If I’ve paid for a femtocell, I might reasonably think I could take it with me on my travels and use it to get great coverage, performance (not to mention low rates), wherever I go.
Imagine sitting in your hotel room in some foreign country. Signup for the hotel’s broadband internet (which is being included in standard rates more often now), plug in your femtocell and use your phone, blackberry (and even laptop dongle) as if at home. The minor hassle of taking an extra box with you would be offset by the convenience of using your own device (with up to date address book), excellent call quality. You could also benefit from using your inclusive minutes, avoiding almost any further charges.
Other popular scenarios for taking a femtocell with you include:
- using the femtocell at your second home if you have one
- using the femtocell on business in your hotel
- using the femtocell in a hired meeting room, conference facility to keep SMS and Blackberry/Email connections
Unfortunately, some of these scenarios are very unlikely for several reasons:
Regulatory/Legal issues: Femtocells use licensed spectrum. In many cases, operators have paid substantial sums to be allowed to use it exclusively and regulators will enforce transgressions. The use of femtocells in a different area would interfere with the visted operators network, sending conflicting signals about who's network uses that frequency. This could affect other legitamate users in the neighbourhood, such as in the room next door.
Commercial issues: Roaming traffic is very profitable (although becoming less so particularly in the European Union due to regulatory pressure). Its particularly beneficial to the serving network (i.e. where you are visiting), who capture perhaps 80% of the revenue for delivering services at premium prices.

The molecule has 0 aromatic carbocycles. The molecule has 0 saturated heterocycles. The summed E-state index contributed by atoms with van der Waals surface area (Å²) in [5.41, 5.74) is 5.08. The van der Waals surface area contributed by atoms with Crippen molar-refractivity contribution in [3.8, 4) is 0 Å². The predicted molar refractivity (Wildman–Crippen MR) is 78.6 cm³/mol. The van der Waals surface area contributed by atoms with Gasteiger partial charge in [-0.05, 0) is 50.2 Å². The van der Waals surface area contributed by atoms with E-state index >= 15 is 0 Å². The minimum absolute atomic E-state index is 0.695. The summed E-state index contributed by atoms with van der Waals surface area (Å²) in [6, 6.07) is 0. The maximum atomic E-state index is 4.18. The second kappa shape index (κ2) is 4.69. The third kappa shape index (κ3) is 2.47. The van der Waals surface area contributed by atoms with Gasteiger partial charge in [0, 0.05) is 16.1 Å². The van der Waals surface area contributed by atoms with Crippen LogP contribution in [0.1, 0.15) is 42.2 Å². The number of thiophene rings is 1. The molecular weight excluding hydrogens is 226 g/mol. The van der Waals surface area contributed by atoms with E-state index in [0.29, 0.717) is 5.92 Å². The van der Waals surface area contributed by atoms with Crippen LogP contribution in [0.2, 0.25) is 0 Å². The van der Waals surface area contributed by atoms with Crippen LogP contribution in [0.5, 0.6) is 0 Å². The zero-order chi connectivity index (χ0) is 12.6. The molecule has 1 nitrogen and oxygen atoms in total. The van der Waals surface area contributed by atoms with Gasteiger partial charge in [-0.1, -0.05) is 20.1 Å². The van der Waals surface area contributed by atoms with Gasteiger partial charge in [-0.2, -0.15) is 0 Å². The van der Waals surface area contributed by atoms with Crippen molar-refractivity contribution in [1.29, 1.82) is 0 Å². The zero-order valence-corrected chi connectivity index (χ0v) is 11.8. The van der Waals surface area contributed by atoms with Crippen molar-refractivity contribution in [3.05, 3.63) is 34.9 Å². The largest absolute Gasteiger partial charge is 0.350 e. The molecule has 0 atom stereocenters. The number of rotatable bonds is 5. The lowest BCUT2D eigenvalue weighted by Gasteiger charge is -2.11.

Technical Issues: Spectrum allocations can vary in different areas – even for the same operator. In the US, operators with nationwide coverage may have been allocated different frequencies in different states, so must alter the frequency used by their femtocells in each geographic area to match.
Operational Issues: This could affect how operators manage the effects of these changes, including unexpected impacts on their radio planning, femtocell configuration and network traffic.
But how can operators enforce restrictions on moving femtocells (or not)?
1) By sensing any other cellsites in the vicinity. Every cellsite broadcasts its identity, which includes that of the country and mobile network it belongs to. Many femtocells can monitor (but not transmit) both 2G and 3G frequencies. Femtos can “fingerprint” their neighbourhood by building up a list of cellsite ID’s which can include other operator’s signals.
If a femtocell is then restarted and discovers a substantially different neighbourhood, it knows it has been moved. If the cellsite identities are from another country, it knows it’s abroad.
2) Built-in GPS receiver. Some CDMA femtocells have built-in high performance GPS receivers, which give two benefits. One is for emergency calls, the location can be immediately known. The other is for clock synchronisation, which is very important in CDMA networks – the transmitter clock is derived from the GPS signal. An additional benefit is that the GPS would immediately know if the location of the femtocell had been moved between being powered off.